As published in the Record Journal Thursday December 27, 2012
Record-Journal staff firstname.lastname@example.org
WALLINGFORD - The zombies, ghouls and goblins that help make up the Trail of Terror may only perform for one month per year, but the money raised from the attraction will benefit the community for the next year and beyond.
More than a dozen local groups will receive portions of the roughly $80,000 raised from this year’s edition of the haunt, according to trailfounder Wayne Barneschi.
The biggest beneficiary this year is Community Revitalization Efforts of Wallingford, a program at the town’s two public high schools that sends students on humanitarian trips across the country. In April, 30 students and 11 chaperones flew to Birmingham, Ala., to work with Habitat For Humanity to rebuild homes destroyed after tornadoes struck the area last year.
CREW received a donation of $12,000 this year.
“Wayne’s generosity is unsurpassed,” said Lyman Hall High School English teacher Jennifer Castelli in an e-mail. Castelli organizes the program at the school. “He has donated more than $50,000 to CREW over the past six years,” she said. “He has provided … the ability to give students from all socioeconomic backgrounds the opportunity to participate in our trips during April vacations over the past six years.”
Michael Tyrell, a Sheehan High School physical education teacher who runs the CREW program there, said Barneschi deserves recognition for the work he does on the trail each year.
“Wayne makes sure each gift that is given is donated by the volunteers, not just himself, and that is what makes not only the trail so great but also the man who struggles to keep it running, Wayne Barneschi,” Tyrell said in an email.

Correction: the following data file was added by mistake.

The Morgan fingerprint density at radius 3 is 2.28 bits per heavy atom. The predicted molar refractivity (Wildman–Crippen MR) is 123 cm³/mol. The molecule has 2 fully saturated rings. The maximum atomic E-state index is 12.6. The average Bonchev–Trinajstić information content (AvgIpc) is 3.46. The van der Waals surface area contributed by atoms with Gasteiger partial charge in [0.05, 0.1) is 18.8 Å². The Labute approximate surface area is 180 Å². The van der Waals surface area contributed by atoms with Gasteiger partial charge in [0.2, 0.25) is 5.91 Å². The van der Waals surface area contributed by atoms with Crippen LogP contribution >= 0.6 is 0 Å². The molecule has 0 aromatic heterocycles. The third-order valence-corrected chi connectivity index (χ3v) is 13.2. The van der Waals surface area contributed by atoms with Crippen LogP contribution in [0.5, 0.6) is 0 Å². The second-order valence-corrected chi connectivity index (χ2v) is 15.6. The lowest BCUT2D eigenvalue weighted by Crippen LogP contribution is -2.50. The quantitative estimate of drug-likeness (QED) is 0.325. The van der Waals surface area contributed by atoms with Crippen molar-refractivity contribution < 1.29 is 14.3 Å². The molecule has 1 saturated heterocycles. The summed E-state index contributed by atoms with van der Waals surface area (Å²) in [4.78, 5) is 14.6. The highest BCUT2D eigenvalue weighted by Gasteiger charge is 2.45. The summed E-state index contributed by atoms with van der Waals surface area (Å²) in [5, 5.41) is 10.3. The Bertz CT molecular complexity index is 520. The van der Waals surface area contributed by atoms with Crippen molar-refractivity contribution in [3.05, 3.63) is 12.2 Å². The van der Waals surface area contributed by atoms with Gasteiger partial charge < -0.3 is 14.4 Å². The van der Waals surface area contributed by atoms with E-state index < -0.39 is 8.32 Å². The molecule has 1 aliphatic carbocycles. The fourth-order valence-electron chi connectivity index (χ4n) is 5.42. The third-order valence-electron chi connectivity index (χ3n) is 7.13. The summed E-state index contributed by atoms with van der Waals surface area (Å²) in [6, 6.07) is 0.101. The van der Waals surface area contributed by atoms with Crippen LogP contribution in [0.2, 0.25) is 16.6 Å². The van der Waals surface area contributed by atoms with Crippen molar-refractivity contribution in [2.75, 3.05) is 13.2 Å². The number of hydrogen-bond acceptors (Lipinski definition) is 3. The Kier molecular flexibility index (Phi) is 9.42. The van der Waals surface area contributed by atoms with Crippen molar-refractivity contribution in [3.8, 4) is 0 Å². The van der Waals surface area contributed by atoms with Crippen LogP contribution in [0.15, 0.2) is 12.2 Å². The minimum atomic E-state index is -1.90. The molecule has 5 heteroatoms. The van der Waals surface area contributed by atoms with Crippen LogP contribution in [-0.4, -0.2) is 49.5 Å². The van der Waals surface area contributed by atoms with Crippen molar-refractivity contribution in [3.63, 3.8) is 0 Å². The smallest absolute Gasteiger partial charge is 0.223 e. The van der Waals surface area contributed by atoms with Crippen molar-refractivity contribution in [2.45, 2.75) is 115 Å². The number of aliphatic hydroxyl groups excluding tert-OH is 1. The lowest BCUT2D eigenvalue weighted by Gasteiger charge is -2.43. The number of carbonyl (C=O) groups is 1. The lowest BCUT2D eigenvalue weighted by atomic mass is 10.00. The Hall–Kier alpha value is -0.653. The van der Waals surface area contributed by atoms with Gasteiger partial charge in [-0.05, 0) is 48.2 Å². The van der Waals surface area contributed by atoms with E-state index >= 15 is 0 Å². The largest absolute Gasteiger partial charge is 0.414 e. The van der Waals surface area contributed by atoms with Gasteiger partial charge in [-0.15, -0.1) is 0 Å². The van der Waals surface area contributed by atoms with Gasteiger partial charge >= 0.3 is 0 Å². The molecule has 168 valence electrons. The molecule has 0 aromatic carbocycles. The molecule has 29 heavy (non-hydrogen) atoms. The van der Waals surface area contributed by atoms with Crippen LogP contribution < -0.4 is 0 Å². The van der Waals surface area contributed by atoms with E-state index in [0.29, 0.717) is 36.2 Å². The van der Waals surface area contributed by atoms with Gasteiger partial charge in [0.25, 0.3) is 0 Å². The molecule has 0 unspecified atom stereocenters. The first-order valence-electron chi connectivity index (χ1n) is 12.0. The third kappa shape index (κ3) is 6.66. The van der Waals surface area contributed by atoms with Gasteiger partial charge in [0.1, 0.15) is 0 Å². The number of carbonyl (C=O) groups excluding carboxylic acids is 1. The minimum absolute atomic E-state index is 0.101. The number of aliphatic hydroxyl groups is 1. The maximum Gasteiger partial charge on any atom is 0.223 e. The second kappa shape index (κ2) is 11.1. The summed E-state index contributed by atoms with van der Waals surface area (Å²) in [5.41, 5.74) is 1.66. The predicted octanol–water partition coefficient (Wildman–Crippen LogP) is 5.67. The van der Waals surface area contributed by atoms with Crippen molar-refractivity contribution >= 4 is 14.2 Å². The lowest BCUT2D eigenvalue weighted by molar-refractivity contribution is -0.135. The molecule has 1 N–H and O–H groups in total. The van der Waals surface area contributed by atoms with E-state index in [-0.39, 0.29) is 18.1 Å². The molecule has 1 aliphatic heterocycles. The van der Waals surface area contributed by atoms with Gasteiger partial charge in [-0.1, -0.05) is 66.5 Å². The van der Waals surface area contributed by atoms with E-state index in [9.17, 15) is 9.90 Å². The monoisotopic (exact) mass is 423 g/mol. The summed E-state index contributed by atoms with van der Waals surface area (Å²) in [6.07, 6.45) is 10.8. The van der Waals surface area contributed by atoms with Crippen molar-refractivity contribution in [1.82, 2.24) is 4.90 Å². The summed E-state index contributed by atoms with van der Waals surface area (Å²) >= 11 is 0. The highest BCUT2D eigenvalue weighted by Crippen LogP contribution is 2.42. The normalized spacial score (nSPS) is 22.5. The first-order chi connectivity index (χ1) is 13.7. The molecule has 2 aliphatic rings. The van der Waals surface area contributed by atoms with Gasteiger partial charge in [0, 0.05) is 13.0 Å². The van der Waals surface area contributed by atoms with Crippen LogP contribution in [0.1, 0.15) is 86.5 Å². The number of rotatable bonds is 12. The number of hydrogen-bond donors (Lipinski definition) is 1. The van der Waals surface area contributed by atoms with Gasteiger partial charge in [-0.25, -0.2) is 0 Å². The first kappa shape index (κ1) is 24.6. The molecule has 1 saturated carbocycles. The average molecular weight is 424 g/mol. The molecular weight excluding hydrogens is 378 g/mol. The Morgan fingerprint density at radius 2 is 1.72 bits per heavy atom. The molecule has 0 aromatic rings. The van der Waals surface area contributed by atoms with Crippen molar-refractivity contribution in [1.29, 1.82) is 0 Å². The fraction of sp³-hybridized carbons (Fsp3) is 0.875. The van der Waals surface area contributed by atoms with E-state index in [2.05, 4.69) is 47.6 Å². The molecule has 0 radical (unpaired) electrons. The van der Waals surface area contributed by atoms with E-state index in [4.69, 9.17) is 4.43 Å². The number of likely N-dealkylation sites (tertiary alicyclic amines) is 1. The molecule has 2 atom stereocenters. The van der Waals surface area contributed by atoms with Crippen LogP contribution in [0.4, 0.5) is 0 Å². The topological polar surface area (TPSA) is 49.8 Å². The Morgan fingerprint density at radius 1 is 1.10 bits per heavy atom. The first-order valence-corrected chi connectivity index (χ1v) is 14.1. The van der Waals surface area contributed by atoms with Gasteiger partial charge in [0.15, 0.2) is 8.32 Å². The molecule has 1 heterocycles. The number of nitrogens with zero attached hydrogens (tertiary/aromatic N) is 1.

Other recipients of trail money this year include the North Farms Volunteer Fire Department, Holiday for Giving, the Spirit of Giving and Meriden’s Augusta Curtis Cultural Center and Beat the Street Community Center.
North Farms Fire Chief Tim Wall said the $9,000 his department received will go toward purchasing a thermal imaging camera and to send a youth from the explorer program to spend a week at the state fire academy in Windsor Locks.
“I’ve known Wayne for 40 plus years,” Wall said. “At the time of Christmas and giving, he’s found a way to have fun and turn it around to helping others.”
Barneschi has donated money toward volunteer fire departments in town for the past three years.
Unlike in years past, this year the funding was spread out with smaller donations going to a larger number of groups.
For several years, Barneschi had directed a large amount toward an expansion at the Wallingford Emergency Shelter on Quinnipiac Street.
The Martin B. Rubin Family Center, a two-townhouse unit that offers transitional housing for families that have fallen on hard times, was completed in May with $210,000 of the construction cost coming from Trail of Terror.